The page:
Earlier this year, for the first time in the nation’s illustrious football history, Italy fell outside of the top 20 teams on FIFA’s world rankings.
For a nation which has won the World Cup four times in history, second only to Brazil, it was quite the ignominious fall, if not a surprising one. Giampiero Ventura’s side failed to qualify for the 2018 World Cup, losing to Sweden in a play-off, meaning the Italians were at home for the first time since 1958.
Then FIGC President Carlo Tavecchio had said such a scenario would be “the apocalypse”, but it was Apocalypse Now on that fateful night at San Siro as the Nazionale failed to overcome a 1-0 defeat to the Scandinavian nation.
The post-apocalyptic wasteland of Italian football there has been much soul searching over how and why the Azzurri could fail so badly. Ventura rightly took his share of the blame for failing to deploy Jorginho throughout the qualifying campaign, and for leaving Lorenzo Insigne on the bench at San Siro.
Tavecchio and company were hounded for replacing Antonio Conte with the veteran Coach, who had a solid but unspectacular career at club level. Others put the blame on too many foreign players, a lack of consistent coaching, or the ‘Juventus bloc’ of veterans in the squad.
What received less scrutiny was the reason Italy had to go through the play-offs in the first place.
The primary reason, of course, is that they had finished second behind Spain in their qualifying group, with Ventura bizarrely deciding to play a 4-2-4 away to the best passing side in international football. Surprisingly that didn’t work, with La Roja easily running out as 3-0 winners and effectively dooming the Azzurri the play-offs. Given that Conte’s side had beaten the Spanish at Euro 2016, the decline in just over 12 months was startling.
The aspect which wasn’t much examined though was how two European heavyweights ended up in the same group in the first place. Italy had been seeded 17th for the initial draw, and therefore placed into Pot 2, while the Spanish were 12th in Pot 1.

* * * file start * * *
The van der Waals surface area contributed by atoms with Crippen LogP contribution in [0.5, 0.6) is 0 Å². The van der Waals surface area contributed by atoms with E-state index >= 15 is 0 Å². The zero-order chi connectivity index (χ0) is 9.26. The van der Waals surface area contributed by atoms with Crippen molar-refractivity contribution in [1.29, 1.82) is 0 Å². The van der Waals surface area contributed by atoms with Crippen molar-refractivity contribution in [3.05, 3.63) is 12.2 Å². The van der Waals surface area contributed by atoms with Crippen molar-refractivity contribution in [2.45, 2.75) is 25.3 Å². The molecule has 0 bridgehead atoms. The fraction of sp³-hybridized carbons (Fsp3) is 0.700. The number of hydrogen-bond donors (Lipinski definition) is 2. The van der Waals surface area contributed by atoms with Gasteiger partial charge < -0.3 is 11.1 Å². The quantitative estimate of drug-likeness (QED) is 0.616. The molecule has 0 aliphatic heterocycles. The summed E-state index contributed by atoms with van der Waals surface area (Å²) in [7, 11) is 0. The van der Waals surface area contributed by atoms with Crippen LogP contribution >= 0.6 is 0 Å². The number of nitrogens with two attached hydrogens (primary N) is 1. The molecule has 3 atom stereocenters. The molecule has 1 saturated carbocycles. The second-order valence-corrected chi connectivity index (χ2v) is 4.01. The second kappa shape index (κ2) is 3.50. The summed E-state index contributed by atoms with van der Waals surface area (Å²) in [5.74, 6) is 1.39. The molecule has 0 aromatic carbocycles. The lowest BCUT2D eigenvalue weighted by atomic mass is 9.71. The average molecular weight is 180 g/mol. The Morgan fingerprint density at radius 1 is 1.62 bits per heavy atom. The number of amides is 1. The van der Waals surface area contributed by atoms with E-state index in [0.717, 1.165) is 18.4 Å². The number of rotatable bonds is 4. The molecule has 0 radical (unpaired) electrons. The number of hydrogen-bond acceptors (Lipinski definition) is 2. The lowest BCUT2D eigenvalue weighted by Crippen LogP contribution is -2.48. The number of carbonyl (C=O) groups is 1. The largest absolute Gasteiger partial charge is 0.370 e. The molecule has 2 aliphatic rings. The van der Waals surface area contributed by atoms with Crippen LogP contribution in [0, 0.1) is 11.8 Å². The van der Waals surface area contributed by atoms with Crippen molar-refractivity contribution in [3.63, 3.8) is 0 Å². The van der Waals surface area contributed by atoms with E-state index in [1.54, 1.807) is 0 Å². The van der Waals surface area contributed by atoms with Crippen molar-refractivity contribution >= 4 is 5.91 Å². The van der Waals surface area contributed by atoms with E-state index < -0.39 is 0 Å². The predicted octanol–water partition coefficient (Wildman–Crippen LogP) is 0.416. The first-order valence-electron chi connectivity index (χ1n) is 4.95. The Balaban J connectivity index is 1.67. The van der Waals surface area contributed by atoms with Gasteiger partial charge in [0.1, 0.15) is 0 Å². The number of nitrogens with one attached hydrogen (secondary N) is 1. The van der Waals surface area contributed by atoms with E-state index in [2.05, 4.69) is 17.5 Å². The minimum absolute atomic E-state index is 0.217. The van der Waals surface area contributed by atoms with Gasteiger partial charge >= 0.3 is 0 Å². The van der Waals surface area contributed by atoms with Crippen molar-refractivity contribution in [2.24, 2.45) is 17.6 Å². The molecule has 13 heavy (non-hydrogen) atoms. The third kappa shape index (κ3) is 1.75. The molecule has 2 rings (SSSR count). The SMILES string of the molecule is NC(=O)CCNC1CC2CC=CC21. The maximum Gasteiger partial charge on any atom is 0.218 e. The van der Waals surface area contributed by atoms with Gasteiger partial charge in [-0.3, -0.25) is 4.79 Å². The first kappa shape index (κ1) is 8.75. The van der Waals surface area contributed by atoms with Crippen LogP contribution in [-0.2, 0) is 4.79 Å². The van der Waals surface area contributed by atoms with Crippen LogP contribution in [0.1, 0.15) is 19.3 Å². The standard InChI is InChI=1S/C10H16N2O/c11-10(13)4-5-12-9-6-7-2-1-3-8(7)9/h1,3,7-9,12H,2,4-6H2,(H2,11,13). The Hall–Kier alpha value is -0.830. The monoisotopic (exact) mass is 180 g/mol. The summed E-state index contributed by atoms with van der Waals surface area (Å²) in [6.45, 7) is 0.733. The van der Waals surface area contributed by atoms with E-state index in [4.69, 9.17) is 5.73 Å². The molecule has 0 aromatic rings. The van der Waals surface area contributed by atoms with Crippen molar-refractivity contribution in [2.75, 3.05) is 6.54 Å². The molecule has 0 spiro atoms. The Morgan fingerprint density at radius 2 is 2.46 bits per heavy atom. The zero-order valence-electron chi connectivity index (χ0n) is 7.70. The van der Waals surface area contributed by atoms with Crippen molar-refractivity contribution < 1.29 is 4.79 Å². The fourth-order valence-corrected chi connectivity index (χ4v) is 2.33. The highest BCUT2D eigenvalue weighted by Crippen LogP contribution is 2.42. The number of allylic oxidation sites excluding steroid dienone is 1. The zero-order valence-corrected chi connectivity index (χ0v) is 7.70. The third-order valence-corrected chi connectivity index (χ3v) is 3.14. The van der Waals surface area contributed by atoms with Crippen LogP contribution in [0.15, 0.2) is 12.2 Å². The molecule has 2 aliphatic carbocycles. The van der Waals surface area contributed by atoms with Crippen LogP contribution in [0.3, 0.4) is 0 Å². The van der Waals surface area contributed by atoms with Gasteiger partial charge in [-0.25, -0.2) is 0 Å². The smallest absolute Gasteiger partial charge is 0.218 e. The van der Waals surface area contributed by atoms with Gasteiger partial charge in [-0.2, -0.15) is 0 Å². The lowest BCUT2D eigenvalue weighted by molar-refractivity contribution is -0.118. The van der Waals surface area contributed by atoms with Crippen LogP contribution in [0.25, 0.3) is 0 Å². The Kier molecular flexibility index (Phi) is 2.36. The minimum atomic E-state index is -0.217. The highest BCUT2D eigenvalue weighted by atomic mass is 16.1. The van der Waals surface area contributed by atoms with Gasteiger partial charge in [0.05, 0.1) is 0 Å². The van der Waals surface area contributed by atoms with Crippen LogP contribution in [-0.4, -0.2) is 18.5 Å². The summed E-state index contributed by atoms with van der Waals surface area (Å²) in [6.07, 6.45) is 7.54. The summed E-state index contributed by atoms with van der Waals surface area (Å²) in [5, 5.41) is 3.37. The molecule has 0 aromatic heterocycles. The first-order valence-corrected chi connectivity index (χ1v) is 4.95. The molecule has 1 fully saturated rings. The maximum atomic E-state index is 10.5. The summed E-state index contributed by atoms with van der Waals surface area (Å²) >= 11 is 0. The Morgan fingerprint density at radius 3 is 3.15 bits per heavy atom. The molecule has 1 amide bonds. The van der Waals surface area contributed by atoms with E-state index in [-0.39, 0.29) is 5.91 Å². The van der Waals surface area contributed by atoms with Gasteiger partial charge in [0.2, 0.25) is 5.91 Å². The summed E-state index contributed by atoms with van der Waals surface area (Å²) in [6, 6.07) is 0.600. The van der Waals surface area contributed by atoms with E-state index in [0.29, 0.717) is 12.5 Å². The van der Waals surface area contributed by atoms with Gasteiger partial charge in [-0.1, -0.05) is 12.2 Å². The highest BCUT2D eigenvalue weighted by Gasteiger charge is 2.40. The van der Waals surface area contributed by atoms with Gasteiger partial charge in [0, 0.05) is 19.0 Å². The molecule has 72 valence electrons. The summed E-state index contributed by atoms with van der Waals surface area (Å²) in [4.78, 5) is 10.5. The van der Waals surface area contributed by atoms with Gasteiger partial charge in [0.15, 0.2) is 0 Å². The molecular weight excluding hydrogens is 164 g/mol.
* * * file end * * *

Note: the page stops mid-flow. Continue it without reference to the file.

Ranked above Spain were teams like Romania and Wales, while Euro 2016 finalists France - who would go on to win the World Cup - were seeded below Italy in Pot 2. Other sides ranked above Les Bleus included Slovakia, Austria and the Czech Republic.
The reason for that discrepancy was a clever manipulation of the FIFA world rankings by some of the traditionally weaker sides. Until July 30 this year, the rankings were calculated using an weighted average score over a five-year period, with competitive games worth significantly more in terms of points and recent results counting for more than results five years ago.
That meant that, by definition, playing an international friendly match could only drag down a nation’s average score, even if they won. Winning a Euro 2016 qualifier was worth 2.5 points, whereas winning a friendly earned only one. As a result, playing and winning both a qualifier and a friendly over one international break would earn 1.75 points, whereas playing only the qualifier would earn the full 2.5. Italy tend not to win friendlies - of which more later - so this was particularly impactful for the Azzurri.
From August 2011 to June 2016, Wales played 14 friendlies. Across roughly the same period, Italy played 27. A nation only has to play five matches per year to keep its points, something which is easily achieved in qualification, so simply by not playing friendly matches a nation could manipulate the rankings and earn more favourable draws.